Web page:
It’s been an unusual season to say the least!
Having made plans to avoid blossom end rot, blight and a host of other problems and diseases, I felt quietly confident that I was about to experience the most successful season ever!
Well, “many a slip twixt cup and lip” was a saying my Grandfather often used, and unfortunately the unforeseen happened – dull weather for around three months at the most crucial time of the season!
I did learn an important tip about light levels and feeding.
- When light levels are low, tomato plants transpire less, so feeding can be increased.
- When the weather is warm and bright, plants transpire more, so feeding should be reduced.
Why – and what is transpiration?
Transpiration happens when water evaporates from leaves and is replaced by water absorbed by the plant’s roots.
The more water that is absorbed by the roots, the more food a plant takes in.
During bright sunny periods of weather, plants absorb more water/food. This means there is a danger of over-feeding, so the amount of nutrients we give our plants, should be reduced.
When the weather is cool and cloudy, plants absorb less water/food so under-feeding is a possibility and nutrients can be increased.
I’m not suggesting that every time the sun goes in we dash out and feed our tomato plants, but during periods of consistent weather, bad or good, we may be over or under-feeding without realising.
Tomato Plants & Circulation
Something else I have become more aware of this season is the sensitive vascular system tomato plants have (their plumbing) and how easy it is to clog-it-up!
This relates directly to over-feeding and the possible build-up of minerals in a plants system, causing poor circulation and toxicity. Water can evaporate from the leaves but the mineral nutrients remain in the plant. The result is similar to a central heating system – the pipes become clogged-up and the system becomes less efficient or even stops working.
In humans this could be compared to blood clots or (with nutrient build-up becoming toxic) blood poisoning!
Hydroponic growers are able to measure the amount of food in the water they use with an EC meter. Soil growers have to be careful not to be too generous with mineral nutrients.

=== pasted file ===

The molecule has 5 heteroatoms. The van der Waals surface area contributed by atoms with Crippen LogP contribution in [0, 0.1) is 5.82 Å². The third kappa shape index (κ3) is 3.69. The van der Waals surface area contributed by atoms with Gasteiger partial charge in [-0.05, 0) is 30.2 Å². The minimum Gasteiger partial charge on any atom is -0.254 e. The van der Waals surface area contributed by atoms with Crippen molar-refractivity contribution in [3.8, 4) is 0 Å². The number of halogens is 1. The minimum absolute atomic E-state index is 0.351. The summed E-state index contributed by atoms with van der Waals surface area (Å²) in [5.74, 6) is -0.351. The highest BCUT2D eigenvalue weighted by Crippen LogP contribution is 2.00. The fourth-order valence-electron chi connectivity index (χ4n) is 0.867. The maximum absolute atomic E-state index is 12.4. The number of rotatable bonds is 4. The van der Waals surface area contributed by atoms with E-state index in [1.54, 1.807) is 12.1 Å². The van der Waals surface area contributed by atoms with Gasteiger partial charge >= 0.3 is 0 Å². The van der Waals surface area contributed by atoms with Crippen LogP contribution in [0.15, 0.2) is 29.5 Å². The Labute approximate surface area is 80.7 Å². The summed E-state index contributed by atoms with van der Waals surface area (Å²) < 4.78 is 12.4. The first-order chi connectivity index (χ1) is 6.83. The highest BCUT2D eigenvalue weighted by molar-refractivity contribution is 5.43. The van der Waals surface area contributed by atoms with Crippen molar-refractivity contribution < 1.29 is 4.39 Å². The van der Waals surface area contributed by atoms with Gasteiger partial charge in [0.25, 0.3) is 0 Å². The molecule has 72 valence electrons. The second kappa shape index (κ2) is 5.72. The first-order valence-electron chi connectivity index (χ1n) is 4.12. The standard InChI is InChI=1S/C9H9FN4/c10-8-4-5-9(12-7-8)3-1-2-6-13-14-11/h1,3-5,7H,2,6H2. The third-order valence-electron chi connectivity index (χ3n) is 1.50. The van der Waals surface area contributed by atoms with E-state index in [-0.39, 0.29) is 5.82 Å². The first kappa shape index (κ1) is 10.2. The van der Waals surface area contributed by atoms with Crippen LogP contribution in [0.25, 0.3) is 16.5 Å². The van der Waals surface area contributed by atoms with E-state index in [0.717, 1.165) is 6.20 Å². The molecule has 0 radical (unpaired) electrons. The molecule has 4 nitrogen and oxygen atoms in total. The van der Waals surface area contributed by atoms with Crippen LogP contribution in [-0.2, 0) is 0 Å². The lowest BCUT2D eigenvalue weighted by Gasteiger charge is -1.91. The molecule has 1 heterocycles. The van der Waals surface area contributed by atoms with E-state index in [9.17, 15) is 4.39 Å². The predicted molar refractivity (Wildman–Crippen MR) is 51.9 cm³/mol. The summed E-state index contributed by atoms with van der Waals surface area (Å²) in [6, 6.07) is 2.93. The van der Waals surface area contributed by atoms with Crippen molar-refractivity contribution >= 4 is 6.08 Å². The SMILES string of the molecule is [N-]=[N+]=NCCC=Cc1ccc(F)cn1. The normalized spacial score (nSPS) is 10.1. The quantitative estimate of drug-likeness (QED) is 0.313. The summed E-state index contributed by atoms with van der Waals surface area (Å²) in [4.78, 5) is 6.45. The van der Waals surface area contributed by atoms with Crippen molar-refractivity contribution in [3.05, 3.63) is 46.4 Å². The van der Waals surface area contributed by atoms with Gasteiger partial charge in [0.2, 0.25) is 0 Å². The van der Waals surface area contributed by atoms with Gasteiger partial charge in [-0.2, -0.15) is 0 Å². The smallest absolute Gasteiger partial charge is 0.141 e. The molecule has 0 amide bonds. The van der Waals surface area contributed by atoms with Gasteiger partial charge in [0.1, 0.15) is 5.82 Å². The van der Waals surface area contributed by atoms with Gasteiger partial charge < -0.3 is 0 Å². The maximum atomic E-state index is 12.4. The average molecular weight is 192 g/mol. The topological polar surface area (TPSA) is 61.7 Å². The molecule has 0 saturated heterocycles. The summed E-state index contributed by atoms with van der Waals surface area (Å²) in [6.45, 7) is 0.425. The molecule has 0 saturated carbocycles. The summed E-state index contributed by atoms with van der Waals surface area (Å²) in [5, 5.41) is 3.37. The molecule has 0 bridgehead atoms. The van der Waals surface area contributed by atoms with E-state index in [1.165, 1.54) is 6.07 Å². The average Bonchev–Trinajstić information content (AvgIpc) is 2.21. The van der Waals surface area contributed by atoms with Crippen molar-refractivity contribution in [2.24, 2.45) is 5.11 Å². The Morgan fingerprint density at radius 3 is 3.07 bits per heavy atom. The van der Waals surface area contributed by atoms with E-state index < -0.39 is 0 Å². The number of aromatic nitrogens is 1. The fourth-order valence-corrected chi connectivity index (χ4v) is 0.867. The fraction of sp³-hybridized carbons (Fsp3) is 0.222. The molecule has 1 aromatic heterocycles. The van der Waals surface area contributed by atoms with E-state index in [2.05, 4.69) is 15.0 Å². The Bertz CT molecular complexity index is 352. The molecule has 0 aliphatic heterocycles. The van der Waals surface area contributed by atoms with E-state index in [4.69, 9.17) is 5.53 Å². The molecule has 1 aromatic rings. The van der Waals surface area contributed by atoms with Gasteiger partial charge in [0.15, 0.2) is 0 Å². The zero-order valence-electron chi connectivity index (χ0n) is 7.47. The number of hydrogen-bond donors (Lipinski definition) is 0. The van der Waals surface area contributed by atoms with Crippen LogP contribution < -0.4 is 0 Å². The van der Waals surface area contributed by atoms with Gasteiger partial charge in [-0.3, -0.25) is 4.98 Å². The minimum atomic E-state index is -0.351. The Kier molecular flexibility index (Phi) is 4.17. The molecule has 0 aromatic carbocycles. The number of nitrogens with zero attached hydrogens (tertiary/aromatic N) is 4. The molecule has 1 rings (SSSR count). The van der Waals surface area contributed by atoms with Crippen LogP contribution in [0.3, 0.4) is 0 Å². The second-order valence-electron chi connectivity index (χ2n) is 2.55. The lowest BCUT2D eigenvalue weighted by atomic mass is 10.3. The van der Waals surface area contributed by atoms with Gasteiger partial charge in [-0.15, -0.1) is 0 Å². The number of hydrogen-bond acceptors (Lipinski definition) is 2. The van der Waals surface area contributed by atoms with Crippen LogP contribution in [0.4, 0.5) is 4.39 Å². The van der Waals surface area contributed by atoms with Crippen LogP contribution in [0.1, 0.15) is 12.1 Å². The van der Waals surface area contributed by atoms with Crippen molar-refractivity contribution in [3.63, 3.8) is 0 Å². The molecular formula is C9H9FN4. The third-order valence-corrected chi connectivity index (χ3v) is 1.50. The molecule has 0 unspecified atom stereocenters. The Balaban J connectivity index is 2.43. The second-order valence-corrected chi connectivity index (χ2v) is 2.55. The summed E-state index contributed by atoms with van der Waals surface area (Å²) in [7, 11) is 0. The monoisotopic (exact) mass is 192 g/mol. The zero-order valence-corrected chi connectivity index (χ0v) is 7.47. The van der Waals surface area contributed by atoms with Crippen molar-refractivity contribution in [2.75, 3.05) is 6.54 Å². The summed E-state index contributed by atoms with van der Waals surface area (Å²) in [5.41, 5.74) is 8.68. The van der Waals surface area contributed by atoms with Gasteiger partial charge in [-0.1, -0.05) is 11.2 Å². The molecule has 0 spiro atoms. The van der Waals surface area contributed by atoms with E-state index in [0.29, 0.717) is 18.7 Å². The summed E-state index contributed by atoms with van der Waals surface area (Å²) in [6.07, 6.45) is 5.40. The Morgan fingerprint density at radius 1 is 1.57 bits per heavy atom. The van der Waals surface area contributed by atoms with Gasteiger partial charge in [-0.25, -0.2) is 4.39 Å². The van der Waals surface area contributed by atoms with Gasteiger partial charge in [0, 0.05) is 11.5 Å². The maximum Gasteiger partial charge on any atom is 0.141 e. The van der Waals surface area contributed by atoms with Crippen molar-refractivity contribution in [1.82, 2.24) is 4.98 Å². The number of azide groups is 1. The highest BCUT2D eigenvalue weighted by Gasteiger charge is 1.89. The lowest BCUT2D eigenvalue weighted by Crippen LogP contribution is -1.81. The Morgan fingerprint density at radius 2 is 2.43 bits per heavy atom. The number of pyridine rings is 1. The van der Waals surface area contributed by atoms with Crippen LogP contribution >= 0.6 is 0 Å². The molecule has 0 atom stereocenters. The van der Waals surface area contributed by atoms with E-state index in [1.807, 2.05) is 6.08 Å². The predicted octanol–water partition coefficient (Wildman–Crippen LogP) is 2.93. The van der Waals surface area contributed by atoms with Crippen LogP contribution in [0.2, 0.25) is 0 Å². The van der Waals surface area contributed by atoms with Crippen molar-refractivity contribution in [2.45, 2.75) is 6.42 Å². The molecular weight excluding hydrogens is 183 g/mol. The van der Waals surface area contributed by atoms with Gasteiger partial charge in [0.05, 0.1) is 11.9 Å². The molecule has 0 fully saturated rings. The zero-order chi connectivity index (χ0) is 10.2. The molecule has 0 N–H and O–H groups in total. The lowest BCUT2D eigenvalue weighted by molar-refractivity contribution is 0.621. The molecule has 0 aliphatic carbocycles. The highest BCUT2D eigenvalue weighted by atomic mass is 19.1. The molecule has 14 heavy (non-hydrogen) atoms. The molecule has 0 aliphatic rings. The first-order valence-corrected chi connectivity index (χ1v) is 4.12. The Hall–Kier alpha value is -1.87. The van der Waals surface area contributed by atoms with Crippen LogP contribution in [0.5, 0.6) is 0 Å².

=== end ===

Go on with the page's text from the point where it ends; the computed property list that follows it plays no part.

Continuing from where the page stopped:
As always, it is better to under-feed rather than over-feed for the reasons above.
Seedlings should be given very little water – almost to the point of wilting! That’s the practice of some growers according to an old tomato growing book called “Tomato Culture” by W.W. Tracy – you can Google it.
Of course you will need to be careful not to leave thirsty seedlings in full sun and dry soil if you are at work all day. However, it’s a fact that too much water or even a moderate amount will prevent a healthy root system developing in seedlings and young tomato plants.
Another point I would like to mention is about the old subject: “roots need air” but they need more of it than many people realise – it surprised me too! There are now air domes available to sit in the bottom of a large pot under the soil into which air is pumped – just like an air stone in a fish tank but for your roots not your fish!
My suggestion for next season is to create as many air pockets in the soil as possible with perlite and other growing media such as coconut/coir. Also, make sure that water can drain away easily – it is better that less water is available than too much which can make the root system unhealthy.
That’s why the autpot system is so useful (see last week’s newsletter) – it gives the correct amount automatically!
Some soil mixes also contain friendly microbes that attack bacteria and fungi that are harmful to plant roots – these are called soil inoculants and are an extra guard against root disease – often caused by over-watering.
That’s it for this season – thank you very much for all your comments and tips.
I look forward to next season, which will be the best ever (unless my Grandfather’s saying has anything to do with it!).
I may send out the odd email over the winter period, but the newsletter will begin again in February.